Science in the court.
As we consider the Kopf decision against the State of Nebraska
it is useful to learn a little bit about science in the court.
Three approaches to scientific testimony:
- Frye ruling = scientific testimony falls under general
acceptance in expert community standard (novel science discounted).
- Daubert ruling = broader scope, Judges are gatekeepers
using 4 criteria:
- are the scientific propositions falsifiable?
- is the analytic technique known within the discipline, and
have known error rates?
- has the testimony been subjected to peer review?
- is the testimony generally accepted in the scientific community?
- Kumho ruling = Duabert approach applies to engineers
and other 'expert' testimony, and the four guidelines can be
Some additional thoughts on the topic:
- Scientists are usually hired by one side or the other (the
proverbial hired gun) in an adversarial role. A conflict of interest
is hard to avoid, since the scientist is being paid by one side.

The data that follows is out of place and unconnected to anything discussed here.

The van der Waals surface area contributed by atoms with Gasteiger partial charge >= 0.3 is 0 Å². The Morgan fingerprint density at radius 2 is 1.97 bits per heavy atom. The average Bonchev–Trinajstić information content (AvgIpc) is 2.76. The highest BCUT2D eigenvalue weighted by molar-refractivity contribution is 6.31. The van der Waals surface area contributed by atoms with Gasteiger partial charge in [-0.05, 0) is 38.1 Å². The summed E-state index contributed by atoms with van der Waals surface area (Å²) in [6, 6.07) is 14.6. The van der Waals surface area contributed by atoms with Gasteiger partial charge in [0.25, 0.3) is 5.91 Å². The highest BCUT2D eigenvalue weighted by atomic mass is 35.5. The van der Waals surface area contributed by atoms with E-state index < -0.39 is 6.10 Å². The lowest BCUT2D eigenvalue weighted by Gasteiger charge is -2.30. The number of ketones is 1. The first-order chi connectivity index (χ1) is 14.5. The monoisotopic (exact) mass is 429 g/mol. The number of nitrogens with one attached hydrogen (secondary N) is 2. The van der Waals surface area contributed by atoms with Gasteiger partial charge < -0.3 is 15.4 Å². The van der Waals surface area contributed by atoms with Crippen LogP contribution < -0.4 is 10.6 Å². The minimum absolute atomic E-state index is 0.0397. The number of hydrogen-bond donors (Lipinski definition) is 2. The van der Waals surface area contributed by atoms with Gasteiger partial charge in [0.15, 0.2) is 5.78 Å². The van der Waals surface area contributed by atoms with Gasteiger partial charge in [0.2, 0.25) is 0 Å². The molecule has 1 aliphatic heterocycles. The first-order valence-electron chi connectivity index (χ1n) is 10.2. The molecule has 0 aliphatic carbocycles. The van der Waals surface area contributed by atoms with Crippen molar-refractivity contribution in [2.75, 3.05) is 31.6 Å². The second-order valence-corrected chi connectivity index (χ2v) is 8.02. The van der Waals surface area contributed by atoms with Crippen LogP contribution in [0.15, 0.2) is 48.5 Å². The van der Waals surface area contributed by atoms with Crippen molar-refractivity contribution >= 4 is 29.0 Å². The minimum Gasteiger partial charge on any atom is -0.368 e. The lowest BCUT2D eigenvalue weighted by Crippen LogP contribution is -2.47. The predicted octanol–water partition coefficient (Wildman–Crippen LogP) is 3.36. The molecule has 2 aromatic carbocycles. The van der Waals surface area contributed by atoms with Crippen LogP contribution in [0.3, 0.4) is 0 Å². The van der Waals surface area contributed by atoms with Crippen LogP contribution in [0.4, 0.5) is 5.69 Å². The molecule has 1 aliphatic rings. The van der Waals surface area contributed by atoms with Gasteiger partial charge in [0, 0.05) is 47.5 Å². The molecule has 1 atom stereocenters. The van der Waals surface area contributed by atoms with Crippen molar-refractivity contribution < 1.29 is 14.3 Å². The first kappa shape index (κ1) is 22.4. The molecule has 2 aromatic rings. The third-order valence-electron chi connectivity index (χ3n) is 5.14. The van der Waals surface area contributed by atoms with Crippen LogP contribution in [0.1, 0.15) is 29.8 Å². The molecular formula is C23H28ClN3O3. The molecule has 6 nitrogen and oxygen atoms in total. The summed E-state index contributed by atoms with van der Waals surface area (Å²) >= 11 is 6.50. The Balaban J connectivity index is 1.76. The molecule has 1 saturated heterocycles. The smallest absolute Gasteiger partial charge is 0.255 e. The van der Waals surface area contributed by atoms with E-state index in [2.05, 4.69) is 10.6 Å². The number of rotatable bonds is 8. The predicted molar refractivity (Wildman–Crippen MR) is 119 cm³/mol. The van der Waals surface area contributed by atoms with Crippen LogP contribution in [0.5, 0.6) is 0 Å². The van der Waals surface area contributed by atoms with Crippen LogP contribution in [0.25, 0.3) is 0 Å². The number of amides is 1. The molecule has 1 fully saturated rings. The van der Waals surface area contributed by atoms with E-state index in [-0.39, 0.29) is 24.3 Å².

The income is not insignificant, which heightens the potential
for a conflict of interest. The normal stance of a science is
to strive for objectivity.
- The scientist usually participates as some type of expert
witness, and responds to questions directed to her or him. They
are not free to interject what they may see as crucial information
on their own, even if their expertise allows them to better recognize
what is crucial information. In other words, the science introduced
into court is typically constrained by non scientists.
- The Judge acts as "gatekeeper" in terms of deciding
what scientific evidence is admissible.
- The opposing side's job is to attack the credibility of a
scientist or of scientific work that they view as harmful to
the case. Emotional or illogical types of arguments can be used
to do so. For example, if a scientist changes his or her mind
with further thought and/or additional data in their career,
this can be taken as inconsistency.
- The time frame is that of the courts. The possibility of
further research or analysis to a novel question generated during
court proceedings is usually not there.
- There is no subsequent review process (other than by the
opposing team and experts) of the science presented in court.
- Complex events often are the result of multiple factors.
How do you assign individual factor responsibility when you have
multiple necessary preconditions.
Many examples exist of where science did not flourish in the
describes a $900,000 award to a woman whose psychic powers were
damaged by a CAT scan.
What are alternate possibilities to the present system?
Some web resources: